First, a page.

Neither could be further from the truth. In fact, being instructed to sit like this is an act of great compassion, and sitting like this is one practice that shows one, here and now, what equanimity really is.

To see this, consider what usually happens. The physical body feels physical sensations that are strong, unpleasant, and relatively long-lasting, and the mind not only labels this experience “pain” (fine so far) but then goes on to propose a solution: “Move the legs in order to find relief.”

This is a terrible, commonplace mistake. For what can be discovered, if only one sits still, is precisely how the finite mind generates its own problems and then proposes its own solutions. And, what’s more, those solutions can only ever provide one with a sense of temporary relief.

Let’s look more closely at that pregnant point about finding only temporary relief:

You don’t like New York City, so you move to Austin. Years later, it turns out that Austin is not the place for you, so you move to Bali. Finding “the right place” only provides you with temporary relief.

But then the same goes for all of the following and more: changing relationships, changing jobs, getting a promotion, achieving higher status, accruing more wealth, getting a dog, having a baby, and so on. All of these, promising some form of happiness, only end in temporary relief.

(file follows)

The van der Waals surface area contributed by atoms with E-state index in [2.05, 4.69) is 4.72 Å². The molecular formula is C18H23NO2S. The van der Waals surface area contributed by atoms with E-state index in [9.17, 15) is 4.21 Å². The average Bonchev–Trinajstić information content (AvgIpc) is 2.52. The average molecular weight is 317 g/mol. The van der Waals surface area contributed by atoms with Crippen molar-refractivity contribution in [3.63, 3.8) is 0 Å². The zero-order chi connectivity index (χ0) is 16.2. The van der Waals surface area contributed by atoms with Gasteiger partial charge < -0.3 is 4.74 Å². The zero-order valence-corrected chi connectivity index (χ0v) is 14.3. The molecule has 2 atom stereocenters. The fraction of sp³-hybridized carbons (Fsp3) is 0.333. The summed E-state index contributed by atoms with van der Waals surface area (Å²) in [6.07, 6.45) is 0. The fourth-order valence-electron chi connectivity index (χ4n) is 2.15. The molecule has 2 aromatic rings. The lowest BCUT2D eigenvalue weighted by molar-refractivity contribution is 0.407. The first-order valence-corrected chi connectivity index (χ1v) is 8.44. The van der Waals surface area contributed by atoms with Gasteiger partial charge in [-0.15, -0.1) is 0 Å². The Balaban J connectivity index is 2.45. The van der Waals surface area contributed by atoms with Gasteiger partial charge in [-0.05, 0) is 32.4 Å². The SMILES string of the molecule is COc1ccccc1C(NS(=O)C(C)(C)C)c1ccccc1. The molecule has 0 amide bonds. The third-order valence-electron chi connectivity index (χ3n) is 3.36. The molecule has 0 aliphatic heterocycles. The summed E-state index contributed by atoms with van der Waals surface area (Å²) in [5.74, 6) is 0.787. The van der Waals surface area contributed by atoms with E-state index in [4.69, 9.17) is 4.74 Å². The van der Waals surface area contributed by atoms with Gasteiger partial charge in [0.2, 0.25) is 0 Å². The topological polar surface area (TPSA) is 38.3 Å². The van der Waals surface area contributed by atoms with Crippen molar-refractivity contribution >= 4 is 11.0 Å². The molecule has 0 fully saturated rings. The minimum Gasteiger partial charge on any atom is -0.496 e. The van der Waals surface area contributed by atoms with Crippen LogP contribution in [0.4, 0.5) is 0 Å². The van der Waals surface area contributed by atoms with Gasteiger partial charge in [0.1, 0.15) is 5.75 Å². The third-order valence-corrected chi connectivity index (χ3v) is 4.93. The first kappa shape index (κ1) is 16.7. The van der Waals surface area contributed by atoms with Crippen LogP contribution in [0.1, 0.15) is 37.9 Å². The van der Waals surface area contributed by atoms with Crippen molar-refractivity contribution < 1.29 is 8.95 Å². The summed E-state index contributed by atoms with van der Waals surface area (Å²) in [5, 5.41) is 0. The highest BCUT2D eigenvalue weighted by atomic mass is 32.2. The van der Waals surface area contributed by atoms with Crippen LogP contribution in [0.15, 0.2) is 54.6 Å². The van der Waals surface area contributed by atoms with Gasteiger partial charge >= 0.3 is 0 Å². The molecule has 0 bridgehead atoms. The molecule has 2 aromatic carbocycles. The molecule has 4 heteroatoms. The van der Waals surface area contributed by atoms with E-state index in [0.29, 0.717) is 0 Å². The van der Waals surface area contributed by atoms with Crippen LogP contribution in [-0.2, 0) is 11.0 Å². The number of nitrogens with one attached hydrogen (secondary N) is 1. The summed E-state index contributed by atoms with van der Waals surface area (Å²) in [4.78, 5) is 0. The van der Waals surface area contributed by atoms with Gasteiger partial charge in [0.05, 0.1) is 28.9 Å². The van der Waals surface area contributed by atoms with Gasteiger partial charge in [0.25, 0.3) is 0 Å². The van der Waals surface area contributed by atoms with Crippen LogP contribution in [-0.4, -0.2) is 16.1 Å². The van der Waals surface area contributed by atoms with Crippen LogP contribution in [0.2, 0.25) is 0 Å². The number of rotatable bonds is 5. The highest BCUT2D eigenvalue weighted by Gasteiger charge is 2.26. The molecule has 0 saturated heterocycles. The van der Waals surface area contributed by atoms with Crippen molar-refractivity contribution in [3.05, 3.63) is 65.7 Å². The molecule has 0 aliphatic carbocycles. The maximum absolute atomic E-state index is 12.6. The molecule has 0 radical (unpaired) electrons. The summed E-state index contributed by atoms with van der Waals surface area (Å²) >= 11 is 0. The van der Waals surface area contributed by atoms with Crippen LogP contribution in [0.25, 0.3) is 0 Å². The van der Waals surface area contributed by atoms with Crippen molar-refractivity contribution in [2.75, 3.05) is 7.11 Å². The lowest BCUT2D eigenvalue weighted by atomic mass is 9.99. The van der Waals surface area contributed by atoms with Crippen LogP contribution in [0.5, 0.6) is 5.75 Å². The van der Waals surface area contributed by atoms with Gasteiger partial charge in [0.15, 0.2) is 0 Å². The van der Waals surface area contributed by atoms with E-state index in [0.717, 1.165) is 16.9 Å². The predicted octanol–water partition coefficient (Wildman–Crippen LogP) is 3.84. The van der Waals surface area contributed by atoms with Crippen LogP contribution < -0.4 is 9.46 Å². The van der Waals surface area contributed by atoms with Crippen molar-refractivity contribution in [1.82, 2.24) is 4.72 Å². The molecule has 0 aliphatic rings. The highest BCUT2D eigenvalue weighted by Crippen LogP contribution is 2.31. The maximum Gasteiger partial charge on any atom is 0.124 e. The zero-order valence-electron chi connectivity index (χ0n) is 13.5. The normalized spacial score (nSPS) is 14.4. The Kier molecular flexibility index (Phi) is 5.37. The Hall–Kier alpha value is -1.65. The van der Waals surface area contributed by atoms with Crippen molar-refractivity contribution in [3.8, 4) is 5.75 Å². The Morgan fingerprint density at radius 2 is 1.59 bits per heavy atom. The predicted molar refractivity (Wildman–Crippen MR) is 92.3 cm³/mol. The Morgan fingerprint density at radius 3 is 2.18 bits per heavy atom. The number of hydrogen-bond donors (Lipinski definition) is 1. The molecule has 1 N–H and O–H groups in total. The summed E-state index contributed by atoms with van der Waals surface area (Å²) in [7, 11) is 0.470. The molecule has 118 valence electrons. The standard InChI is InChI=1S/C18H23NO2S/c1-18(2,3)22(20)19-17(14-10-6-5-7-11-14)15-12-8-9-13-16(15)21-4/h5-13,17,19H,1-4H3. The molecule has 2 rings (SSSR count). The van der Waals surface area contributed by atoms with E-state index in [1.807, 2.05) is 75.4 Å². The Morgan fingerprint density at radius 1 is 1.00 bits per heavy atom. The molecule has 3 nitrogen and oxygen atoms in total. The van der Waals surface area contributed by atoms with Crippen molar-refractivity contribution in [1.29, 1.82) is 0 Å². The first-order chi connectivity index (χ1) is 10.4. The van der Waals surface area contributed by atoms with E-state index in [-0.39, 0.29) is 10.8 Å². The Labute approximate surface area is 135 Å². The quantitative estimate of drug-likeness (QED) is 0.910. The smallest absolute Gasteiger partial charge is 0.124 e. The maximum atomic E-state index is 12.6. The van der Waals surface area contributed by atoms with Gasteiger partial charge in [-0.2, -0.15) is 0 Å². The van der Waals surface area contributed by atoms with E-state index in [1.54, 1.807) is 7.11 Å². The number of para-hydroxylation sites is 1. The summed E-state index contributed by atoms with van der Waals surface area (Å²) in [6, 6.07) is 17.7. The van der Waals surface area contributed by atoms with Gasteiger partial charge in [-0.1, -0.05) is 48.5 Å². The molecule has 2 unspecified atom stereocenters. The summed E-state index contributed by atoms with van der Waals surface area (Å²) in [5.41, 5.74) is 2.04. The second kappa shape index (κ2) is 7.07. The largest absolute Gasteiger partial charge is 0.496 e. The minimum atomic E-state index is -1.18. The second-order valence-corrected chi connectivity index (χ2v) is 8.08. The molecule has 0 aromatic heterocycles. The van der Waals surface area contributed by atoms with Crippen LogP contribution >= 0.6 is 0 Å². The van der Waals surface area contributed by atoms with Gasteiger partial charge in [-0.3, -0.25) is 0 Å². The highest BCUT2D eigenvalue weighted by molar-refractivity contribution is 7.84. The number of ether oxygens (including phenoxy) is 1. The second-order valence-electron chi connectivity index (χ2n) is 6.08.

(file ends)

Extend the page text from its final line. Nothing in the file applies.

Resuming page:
Temporary relief from what? From the seemingly endless cycle of birth or death–that is to say, of suffering (samsara). And only temporary because such a move, a part of the process of samsara, actually contributes to samsara‘s continuation.

So, you see every time you “dislike” pain and “like” painlessness you are perpetuating samsara. Every time you cling onto a pleasant state you do the same. In fact, so long as you remain entangled in loves and hates, likes and dislikes, not this but definitely that, not that but definitely that over there, you remain caught in the same samsaric cycle.

Do you see?

The journey home can begin with sitting in a pretzeled crosslegged position and remaining there. As the mind quiets, you may come to samadhi, a unified, concentrated state of peace and clarity. You may experience equanimity. These are clues to finding your way all the way home.

And where is home? Precisely where one’s suffering has been seen through to the end, precisely where one’s suffering has been brought to a natural, definitive end. Home is genuine contentment–genuine in the sense of remaining unmoved, solid, and constant. Home is rest in movement and movement in rest. Home, beyond temporary relief, is where one can finally, truly take it easy.